Before the review, the staff and management of Kiwi Educare Ltd completed an ERO Centre Assurance Statement and Self-Audit Checklist. In these documents they attested that they have taken all reasonable steps to meet their legal obligations related to:

  • curriculum
  • premises and facilities
  • health and safety practices
  • governance, management and administration.

During the review, ERO looked at the service’s systems for managing the following areas that have a potentially high impact on children's wellbeing:

  • emotional safety (including positive guidance and child protection)
  • physical safety (including supervision; sleep procedures; accidents; medication; hygiene; excursion policies and procedures)
  • suitable staffing (including qualification levels; police vetting; teacher registration; ratios)
  • evacuation procedures and practices for fire and earthquake.

All early childhood services are required to promote children's health and safety and to regularly review their compliance with legal requirements.

In order to improve current practice teachers should fully implement the centre’s processes for checking the equipment, premises and facilities on a daily basis to ensure that they are safe for children’s use.

Next ERO Review

When is ERO likely to review the service again?

The next ERO review of Kiwi Educare Ltd will be in three years.

Lynda Pura-Watson

Deputy Chief Review Officer

4 March 2016

The Purpose of ERO Reports

The Education Review Office (ERO) is the government department that, as part of its work, reviews early childhood services throughout Aotearoa New Zealand. ERO’s reports provide information for parents and communities about each service’s strengths and next steps for development. ERO’s bicultural evaluation framework Ngā Pou Here is described in SECTION 3 of this report. Early childhood services are partners in the review process and are expected to make use of the review findings to enhance children's wellbeing and learning.

2 Information about the Early Childhood Service



Ministry of Education profile number


Licence type

Education & Care Service

Licensed under

Education (Early Childhood Services) Regulations 2008

Number licensed for

36 children, including up to 10 aged under 2

Service roll


Gender composition

Girls 19 Boys 16

Ethnic composition











Percentage of qualified teachers

0-49% 50-79% 80%

Based on funding rates


Reported ratios of staff to children

Under 2


Better than minimum requirements


Over 2


Better than minimum requirements

Review team on site

January 2016

Date of this report

4 March 2016

Most recent ERO report(s)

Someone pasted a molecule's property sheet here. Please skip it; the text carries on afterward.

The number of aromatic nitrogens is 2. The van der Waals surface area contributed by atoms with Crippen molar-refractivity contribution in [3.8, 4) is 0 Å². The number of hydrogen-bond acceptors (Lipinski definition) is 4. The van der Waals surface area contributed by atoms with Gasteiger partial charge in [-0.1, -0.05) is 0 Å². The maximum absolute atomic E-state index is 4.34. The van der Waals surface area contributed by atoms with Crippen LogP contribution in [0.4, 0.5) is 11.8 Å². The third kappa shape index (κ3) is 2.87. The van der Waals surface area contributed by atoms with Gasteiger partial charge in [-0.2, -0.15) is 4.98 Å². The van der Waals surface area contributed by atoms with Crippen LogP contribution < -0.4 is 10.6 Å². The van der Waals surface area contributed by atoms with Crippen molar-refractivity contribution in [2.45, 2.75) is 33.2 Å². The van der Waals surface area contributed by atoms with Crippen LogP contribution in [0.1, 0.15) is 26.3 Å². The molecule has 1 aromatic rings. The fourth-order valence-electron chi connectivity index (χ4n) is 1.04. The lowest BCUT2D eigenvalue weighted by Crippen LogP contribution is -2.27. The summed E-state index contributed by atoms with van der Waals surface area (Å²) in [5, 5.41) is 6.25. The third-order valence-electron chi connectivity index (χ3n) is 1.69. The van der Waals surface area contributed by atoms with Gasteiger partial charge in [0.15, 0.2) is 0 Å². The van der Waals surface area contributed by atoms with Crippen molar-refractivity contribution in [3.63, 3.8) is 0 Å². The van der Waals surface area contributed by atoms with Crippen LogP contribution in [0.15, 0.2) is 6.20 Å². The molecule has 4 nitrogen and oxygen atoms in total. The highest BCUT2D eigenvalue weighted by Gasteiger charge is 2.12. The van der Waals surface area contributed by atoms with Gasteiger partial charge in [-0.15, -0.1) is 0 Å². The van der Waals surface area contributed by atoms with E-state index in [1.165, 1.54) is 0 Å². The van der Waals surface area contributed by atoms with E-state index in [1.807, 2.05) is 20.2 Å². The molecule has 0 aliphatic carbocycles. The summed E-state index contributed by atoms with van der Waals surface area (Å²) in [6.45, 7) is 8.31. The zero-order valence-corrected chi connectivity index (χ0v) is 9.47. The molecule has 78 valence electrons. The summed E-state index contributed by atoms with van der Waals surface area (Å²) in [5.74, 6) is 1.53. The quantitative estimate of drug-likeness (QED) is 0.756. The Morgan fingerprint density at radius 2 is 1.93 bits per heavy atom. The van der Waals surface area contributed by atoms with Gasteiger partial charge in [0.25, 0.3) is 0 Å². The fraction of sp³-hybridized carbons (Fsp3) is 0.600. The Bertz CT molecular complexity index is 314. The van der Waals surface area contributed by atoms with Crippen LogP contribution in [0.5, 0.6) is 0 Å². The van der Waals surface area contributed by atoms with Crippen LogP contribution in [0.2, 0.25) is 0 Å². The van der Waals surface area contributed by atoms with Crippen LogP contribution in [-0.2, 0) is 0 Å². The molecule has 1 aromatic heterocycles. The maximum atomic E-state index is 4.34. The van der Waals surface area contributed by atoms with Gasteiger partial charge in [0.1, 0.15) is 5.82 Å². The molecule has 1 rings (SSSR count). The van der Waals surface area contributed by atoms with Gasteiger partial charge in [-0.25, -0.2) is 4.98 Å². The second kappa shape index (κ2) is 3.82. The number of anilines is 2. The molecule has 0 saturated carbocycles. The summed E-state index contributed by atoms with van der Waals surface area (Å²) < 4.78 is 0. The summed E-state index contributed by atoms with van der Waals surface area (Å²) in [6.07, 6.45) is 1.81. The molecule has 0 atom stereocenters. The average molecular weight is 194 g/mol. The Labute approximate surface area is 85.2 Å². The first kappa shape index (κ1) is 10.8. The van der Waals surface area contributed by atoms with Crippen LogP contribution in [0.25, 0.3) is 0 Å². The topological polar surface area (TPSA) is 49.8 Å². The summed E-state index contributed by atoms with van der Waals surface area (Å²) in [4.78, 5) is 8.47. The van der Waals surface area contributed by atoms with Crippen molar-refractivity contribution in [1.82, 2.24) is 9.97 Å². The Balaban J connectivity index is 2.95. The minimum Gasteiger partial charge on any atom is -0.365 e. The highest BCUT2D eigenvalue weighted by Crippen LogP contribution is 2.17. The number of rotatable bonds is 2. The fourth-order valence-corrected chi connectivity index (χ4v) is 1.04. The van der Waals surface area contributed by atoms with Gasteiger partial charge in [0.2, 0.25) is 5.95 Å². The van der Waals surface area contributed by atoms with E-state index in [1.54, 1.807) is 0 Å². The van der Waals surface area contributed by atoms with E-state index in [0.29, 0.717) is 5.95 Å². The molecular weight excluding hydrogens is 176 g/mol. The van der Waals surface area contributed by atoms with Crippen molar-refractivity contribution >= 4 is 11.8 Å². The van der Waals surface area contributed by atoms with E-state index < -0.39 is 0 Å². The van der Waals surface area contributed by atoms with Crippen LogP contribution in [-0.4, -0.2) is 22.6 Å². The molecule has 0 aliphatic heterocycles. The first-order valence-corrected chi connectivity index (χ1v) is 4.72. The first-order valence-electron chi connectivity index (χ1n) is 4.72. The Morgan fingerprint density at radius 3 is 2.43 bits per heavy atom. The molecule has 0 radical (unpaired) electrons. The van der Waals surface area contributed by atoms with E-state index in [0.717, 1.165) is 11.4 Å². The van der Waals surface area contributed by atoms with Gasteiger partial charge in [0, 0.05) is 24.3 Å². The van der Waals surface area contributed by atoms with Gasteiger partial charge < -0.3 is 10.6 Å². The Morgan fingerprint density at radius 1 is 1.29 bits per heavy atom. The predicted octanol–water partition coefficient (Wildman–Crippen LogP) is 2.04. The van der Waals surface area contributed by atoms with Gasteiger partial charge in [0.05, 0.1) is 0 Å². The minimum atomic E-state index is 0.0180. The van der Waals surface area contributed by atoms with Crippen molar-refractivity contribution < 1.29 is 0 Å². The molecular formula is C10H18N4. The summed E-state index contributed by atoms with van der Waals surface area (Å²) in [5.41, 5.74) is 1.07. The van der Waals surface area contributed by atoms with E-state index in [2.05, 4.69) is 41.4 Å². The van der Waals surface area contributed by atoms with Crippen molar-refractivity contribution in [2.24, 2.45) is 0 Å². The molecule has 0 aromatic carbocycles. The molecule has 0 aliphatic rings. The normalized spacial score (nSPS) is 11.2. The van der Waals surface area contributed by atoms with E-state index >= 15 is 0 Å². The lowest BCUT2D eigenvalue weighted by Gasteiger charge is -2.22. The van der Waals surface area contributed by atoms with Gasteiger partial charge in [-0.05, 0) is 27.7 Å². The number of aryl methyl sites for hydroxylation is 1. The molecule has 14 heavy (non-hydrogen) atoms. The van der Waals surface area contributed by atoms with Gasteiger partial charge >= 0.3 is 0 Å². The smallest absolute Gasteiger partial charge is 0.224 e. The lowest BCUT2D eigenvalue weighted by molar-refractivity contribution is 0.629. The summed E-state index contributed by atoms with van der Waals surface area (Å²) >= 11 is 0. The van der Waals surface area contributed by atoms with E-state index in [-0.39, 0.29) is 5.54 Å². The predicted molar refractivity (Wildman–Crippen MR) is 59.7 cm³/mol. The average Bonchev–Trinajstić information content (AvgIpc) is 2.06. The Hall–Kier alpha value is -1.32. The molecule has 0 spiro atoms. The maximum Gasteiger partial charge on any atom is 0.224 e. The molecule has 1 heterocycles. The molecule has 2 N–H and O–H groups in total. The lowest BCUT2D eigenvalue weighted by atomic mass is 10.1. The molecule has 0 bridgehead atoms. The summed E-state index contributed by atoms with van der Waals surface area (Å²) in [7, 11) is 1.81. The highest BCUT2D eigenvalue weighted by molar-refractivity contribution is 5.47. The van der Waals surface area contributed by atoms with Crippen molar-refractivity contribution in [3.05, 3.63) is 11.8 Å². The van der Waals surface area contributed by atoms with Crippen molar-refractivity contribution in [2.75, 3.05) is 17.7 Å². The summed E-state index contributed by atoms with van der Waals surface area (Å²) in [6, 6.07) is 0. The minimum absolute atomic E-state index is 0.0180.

Education Review

March 2013


Education Review

March 2010

3 General Information about Early Childhood Reviews

ERO’s Evaluation Framework

ERO’s overarching question for an early childhood education review is ‘How well placed is this service to promote positive learning outcomes for children?’ ERO focuses on the following factors as described in the bicultural framework Ngā Pou Here:

Pou Whakahaere – how the service determines its vision, philosophy and direction to ensure positive outcomes for children

Pou Ārahi – how leadership is enacted to enhance positive outcomes for children

Mātauranga – whose knowledge is valued and how the curriculum is designed to achieve positive outcomes for children

Tikanga whakaako – how approaches to teaching and learning respond to diversity and support positive outcomes for children.

Within these areas ERO considers the effectiveness of arotake – self review and of whanaungatanga – partnerships with parents and whānau.

ERO evaluates how well placed a service is to sustain good practice and make ongoing improvements for the benefit of all children at the service.

A focus for the government is that all children, especially priority learners, have an opportunity to benefit from quality early childhood education. ERO will report on how well each service promotes positive outcomes for all children, with a focus on children who are Māori, Pacific, have diverse needs, and are up to the age of two.

For more information about the framework and Ngā Pou Here refer to ERO’s Approach to Review in Early Childhood Services.

ERO’s Overall Judgement and Next Review

The overall judgement that ERO makes and the timing of the next review will depend on how well placed a service is to promote positive learning outcomes for children. The categories are:

  • Very well placed – The next ERO review in four years
  • Well placed – The next ERO review in three years
  • Requires further development – The next ERO review within two years
  • Not well placed - The next ERO review in consultation with the Ministry of Education

ERO has developed criteria for each category. These are available on ERO’s website.

Review Coverage

ERO reviews are tailored to each service’s context and performance, within the overarching review framework. The aim is to provide information on aspects that are central to positive outcomes for children and useful to the service.